Still, it makes for an interesting top twenty in certain ways.

Screenshot_2019-02-22 College Football Offensive and Defensive YPG vs Opponents avg thru the National Championship – Phil S[...]

More confirmation, as if we needed any, that Clemson and Alabama were the two best teams last season.  Georgia’s fourth is no real surprise, either.  Nor is Oklahoma’s defense, or Ohio State’s, to a lesser extent.

That Mississippi State defense, though… I knew it was good, but not that dominant.

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Allow me to retort, Danny.

Phil Steele has an interesting stat up today.

TAMU is a bit of an eye-opener there.  If you go to the linked piece, you’ll find that the Aggies are pretty balanced in that regard, 19th offensively and 12th defensively.  (By comparison, Georgia is 14th and 26th, respectively.)  Jimbo looks like he can still coach a little.

Oh, and in case you’re wondering about the methodology, Steele removes garbage yards that may occur during overtime and/or blowout wins/losses.

Anyways, Central Florida?  Glad you asked.  Steele has UCF ranked 29th.  The breakdown is 8th on offense and 91st on defense, where it’s actually 20 yards worse than opponents’ average.  So much for that whole “just like Oklahoma” argument.  (FYI, Oklahoma isn’t great defensively, but at least it’s holding opponents below their season average.)

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Steele’s preseason top 25

It’s not his power poll(s).  It’s his stab at the reality of college football rankings.

“My preseason rankings are not my power rankings,” Steele writes. “These rankings take into account the totality of the circumstances that I feel each team will face in the 2018 season — schedule strength, foes’ schedules (coming off byes), experience edges at the start of the year and so forth.

“My Top 40 is where I project teams to finish in the final rankings and have always done quite well. These rankings reflect not only talent, but the strength of schedule and how each team should finish the season. Over the past five years, 244 of the 274 teams that I have listed in my top rankings have made it to bowl eligibility and that is a solid 89 percent.”

Okay, now that we’ve got that settled, here’s how they look:

1. Alabama
2. Clemson
3. Ohio State
4. Washington
5. Georgia
6. Wisconsin
7. Miami
8. Notre Dame
9. Oklahoma
10. Texas
11. Michigan
12. Penn State
13. Michigan State
14. Boise State
15. Stanford
16. USC
17. Florida
18. Florida State
19. Auburn
20. TCU
21. Mississippi State
22. Utah
23. Boston College
24. Oregon
25. Arkansas State

Yeah, while the top five seem pretty standard, there are a few eyebrow raisers farther on down the list, starting with Texas popping in at number ten.  And how about Florida being ranked ahead of Auburn?  Not to mention Arkansas State being ranked ahead of nine SEC teams?  Ouchy ouch.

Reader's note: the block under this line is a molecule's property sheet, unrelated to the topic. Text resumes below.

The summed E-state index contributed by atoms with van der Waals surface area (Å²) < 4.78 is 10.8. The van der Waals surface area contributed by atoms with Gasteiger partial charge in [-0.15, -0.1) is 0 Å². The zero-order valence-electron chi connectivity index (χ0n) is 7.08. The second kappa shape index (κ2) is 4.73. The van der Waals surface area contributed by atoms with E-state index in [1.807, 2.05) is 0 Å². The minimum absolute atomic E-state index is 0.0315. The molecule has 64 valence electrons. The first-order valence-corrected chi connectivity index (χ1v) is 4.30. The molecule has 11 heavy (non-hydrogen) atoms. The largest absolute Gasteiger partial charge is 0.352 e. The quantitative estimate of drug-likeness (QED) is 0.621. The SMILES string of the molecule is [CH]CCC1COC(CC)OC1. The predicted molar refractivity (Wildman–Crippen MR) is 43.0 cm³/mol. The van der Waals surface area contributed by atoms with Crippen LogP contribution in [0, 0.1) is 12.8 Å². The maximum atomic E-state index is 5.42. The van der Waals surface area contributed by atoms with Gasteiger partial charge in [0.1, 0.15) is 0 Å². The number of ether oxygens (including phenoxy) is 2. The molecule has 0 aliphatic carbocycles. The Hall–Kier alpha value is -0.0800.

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Your daily dose of Steele, and more

There’s a metric Steele created that tracks how a college team’s personnel losses to the NFL draft affect its record the following season:

Over the past 21 years, teams that accumulated more points than the previous year and accumulated…

12 or more points – weaker or same record 282 of 377 (74.8%)

24 or more points – weaker or same record 78 of 96 (81.3%)

35 or more points – weaker or same record 20 of 26 (76.9%)

Points are based on the round a player is drafted in — seven for the first, six for the second, etc.

Anyway, and I’m pretty sure you know where this is headed, number three on his 2018 points lost list is Georgia, with 31.  On its face, then, that would indicate Georgia has only a one-in-five chance of improving on its 2017 record.  Danger, Will Robinson!

20% ain’t nothing, though.  It’s worth noting that Alabama tops that list, with an astounding 44 points, and I don’t see Phil Steele shoveling dirt on the Tide’s grave this year.  Quite the contrary, in fact.

And that is the important corollary here.  Over time, depth, or, more accurately, talented depth, trumps departures.  With that in mind, read David Wunderlich’s post at Gator Country comparing Florida’s talent levels at each position to those of Georgia, South Carolina, and Tennessee.

In any event, Georgia has an enormous talent lead on the rest of its division. It pulled ahead in that respect thanks to its blockbuster 2018 signing class, so it’s an advantage that should prove durable for a few years.

It’s even more stark if we just look at the number of players with each given star rating on the rosters.

Team 5-Stars 4-Stars 3-Stars 2-Stars
Florida 2 34 42 2
Georgia 13 48 24 1
South Carolina 0 23 53 6
Tennessee 1 34 47 2

Florida and Tennessee combined only have ten more blue chip 4-star and 5-star players (71) than Georgia has by itself (61). That 2018 class again figures large here, as nearly half (14) of the top 30 players on UGA’s roster by the Composite are freshmen.

The SEC lives in a Jimmies-and-Joes world.  The 2018 NFL draft doesn’t change that.

In all, though, Georgia is and should be the heavy favorite in the division because it’s way out in front in the talent department and showed itself to be well-coached enough on its trip to the national title game a year ago. Mullen just signed Florida’s best class by average recruit rank since 2013, but it’s going to take multiple years of doing even better than that to catch up.

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Today’s dose of Steele

Steele ranks units not just nationally, but also by conference.  His SEC rankings for Georgia:

  • QB 1
  • RB 2
  • Rec 2
  • OL 1
  • DL 4
  • LB 3
  • DB 3
  • ST 1

Alabama ranks first in six categories (tied with Georgia at QB and OL), which is tops for the conference.  However, there’s more variation in the Tide’s rankings, as Steele ranks their receivers sixth and special teams seventh.

All in all, it’s another indication Steele perceives the gap is shrinking between the top to two programs in the SEC.